How to meal prep
Although meal prep might feel daunting at first, just a little bit of planning, a good set food storage containers, and a few dedicated hours can turn you into you a meal-prepping maven.
1. Make time to plan
Spending 15 minutes to plan out your meals will not only help you stay inspired and focused on your eating plans, but it also minimises the challenge of thinking about what to have for lunch or dinner each day. Weekends are ideal for meal planning – with the extra time, you can prep, shop and cook in one go. If you have children, get them involved and prepare a recipe together. Writing your plan down can help cement intention and keep you on track. Place your plan somewhere easily accessible. The fridge door is a good spot because it’s at eye-level and usually in a prominent position in the kitchen.
2. Save time with batch cooking
While batch cooking might require a little time upfront, the time and freedom it returns to you later can be very rewarding. There are two main methods of batch cooking. The first is cooking up large quantities of a dish that can then be portioned and frozen to be enjoyed gradually across multiple meals. The second is preparing bulk amounts of a given ingredient, which can later be used in other dishes. For example, you could roast pumpkin and use it in soup on the following day or perhaps toss it into a salad or a frittata. Bulk preparing snacks and meals is a great way to ensure you have something healthy ready to go when you’re feeling hungry.
3. Get clever with food prep
When it comes to batch cooking, look at the ingredients you can easily prep in bulk. Items that come in handy might include a tray of mixed roasted veggies, poached chicken breasts or boiled eggs. Use them for quick lunches or dinners throughout the week or add them to stir-fries, stews, soups, grills, salads, curries, frittatas or pies. A food processor or stick blender with mini-chopping attachment can be a great tool to help reduce the time spent prepping veggies like onions, celery and carrots. Buying in bulk can save money and any leftover veggies can be frozen. Alternatively, the freezer aisle in the supermarket is great for pre-prepared frozen vegetables.
Roast pumpkin batch cooking
4. Keep some simple swaps on standby
Try these smart swaps:
- Try spray oil instead of bottled oil to minimise the quantity you use.
- Swap noodles or pasta for spiralised veggie noodles or, alternatively, do half/half with your favourite pasta.
- Swap mashed potato for mashed cauliflower or parsnip.
- Enjoy chicken breast fillets where recipes call for chicken thighs.
- Try yoghurt instead of mayonnaise or cream in recipes.
- Thicken sauces with skim milk or cornflour instead of cream.
- Swap coconut milk for coconut-flavoured evaporated milk.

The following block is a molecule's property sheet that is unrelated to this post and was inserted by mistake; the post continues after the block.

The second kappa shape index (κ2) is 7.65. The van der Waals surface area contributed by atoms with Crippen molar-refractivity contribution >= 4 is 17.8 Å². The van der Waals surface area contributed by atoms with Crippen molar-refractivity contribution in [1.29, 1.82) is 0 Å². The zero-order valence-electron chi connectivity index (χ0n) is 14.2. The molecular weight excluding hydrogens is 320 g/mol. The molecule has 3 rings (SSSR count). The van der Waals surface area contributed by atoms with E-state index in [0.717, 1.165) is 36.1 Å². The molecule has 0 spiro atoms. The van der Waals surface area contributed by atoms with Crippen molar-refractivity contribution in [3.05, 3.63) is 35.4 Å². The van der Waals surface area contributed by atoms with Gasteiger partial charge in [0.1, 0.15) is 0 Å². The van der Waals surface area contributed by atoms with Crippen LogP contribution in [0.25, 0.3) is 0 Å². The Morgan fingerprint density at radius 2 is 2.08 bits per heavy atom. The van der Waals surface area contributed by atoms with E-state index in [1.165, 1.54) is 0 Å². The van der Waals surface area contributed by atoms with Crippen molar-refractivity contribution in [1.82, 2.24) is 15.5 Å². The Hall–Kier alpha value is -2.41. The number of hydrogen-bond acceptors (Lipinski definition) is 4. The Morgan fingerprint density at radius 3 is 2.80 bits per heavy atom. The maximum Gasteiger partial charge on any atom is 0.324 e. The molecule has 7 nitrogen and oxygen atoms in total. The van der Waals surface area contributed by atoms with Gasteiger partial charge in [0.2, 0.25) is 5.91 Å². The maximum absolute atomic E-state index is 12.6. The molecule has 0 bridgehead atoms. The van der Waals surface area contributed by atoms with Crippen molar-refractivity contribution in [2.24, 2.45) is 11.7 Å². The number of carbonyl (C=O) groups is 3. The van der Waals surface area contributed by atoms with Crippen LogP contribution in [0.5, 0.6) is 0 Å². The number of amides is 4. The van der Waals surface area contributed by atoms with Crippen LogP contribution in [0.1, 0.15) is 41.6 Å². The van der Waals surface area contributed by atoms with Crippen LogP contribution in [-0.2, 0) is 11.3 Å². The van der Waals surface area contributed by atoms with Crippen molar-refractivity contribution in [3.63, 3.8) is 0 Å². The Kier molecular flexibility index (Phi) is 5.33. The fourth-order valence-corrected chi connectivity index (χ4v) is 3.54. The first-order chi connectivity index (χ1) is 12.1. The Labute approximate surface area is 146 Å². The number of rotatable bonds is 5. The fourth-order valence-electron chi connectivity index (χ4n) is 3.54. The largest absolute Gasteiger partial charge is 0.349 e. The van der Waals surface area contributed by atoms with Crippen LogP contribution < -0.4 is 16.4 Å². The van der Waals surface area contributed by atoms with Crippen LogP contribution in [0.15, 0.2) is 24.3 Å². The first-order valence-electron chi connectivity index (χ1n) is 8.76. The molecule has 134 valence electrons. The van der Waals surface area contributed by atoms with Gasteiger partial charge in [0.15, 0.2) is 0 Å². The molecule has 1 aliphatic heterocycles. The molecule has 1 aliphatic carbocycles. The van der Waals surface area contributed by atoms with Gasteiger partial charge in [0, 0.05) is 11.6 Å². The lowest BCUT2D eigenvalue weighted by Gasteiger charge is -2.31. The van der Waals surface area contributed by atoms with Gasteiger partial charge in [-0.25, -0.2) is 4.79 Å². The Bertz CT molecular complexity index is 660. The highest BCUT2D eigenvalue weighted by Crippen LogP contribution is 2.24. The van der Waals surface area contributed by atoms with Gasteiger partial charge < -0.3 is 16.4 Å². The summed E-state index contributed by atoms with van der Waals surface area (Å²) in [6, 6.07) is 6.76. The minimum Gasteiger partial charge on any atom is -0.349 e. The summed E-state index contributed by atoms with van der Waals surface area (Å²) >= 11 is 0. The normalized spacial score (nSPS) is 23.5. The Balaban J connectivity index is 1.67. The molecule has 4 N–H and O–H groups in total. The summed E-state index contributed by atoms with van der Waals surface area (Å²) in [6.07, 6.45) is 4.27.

5. Invest in good reusable containers
Don’t cheap out on a set of soft plastic containers where the lids don’t stay on properly, stain, smell and are made with who knows what - instead, consider investing in some durable glass containers with strong lids. You’re going to be storing fresh ingredients that will turn into healthy meals so use containers that will retain the freshness throughout the week.
6. Properly store fresh ingredients
When you bring home fresh produce from the shops, don’t wash it right away. Instead, store it in the fridge until you’re ready to prep. When you are ready, thoroughly wash all of your leafy greens and fresh fruit and then pat it all dry with a paper towel; the less moisture after washing, the better. Another tip is to try and keep your fresh ingredients separate until you’re ready to eat. Find out more tips for making vegetables last longer.
7. Plan for disruptions
When it comes to meal prep, one thing is for certain – sticking to the schedule never goes according to plan. Some evenings you need to work late, sometimes there’s a spontaneous event you need to attend, and sometimes you just can’t make the meal you had planned. Life doesn’t follow a specific path, and your healthy meals don’t need to either. When you’re prepping your meals for the week, prepare to have some of your plans disrupted. Just be conscious of the healthy options and try your hardest not to miss a meal.
8. Have some fun
There’s this common misconception that meal prep is tedious and boring, but it doesn’t have to be. The great part about meal prep is that you’re in control and you can make your meals as colourful, tasty, fresh and fun as you want.
9. Boil some eggs
Cooking up a batch of boiled eggs at the beginning of the week is a great way to make sure you have a healthy snack on standby, as well as a quick protein boost for salads and sandwiches.
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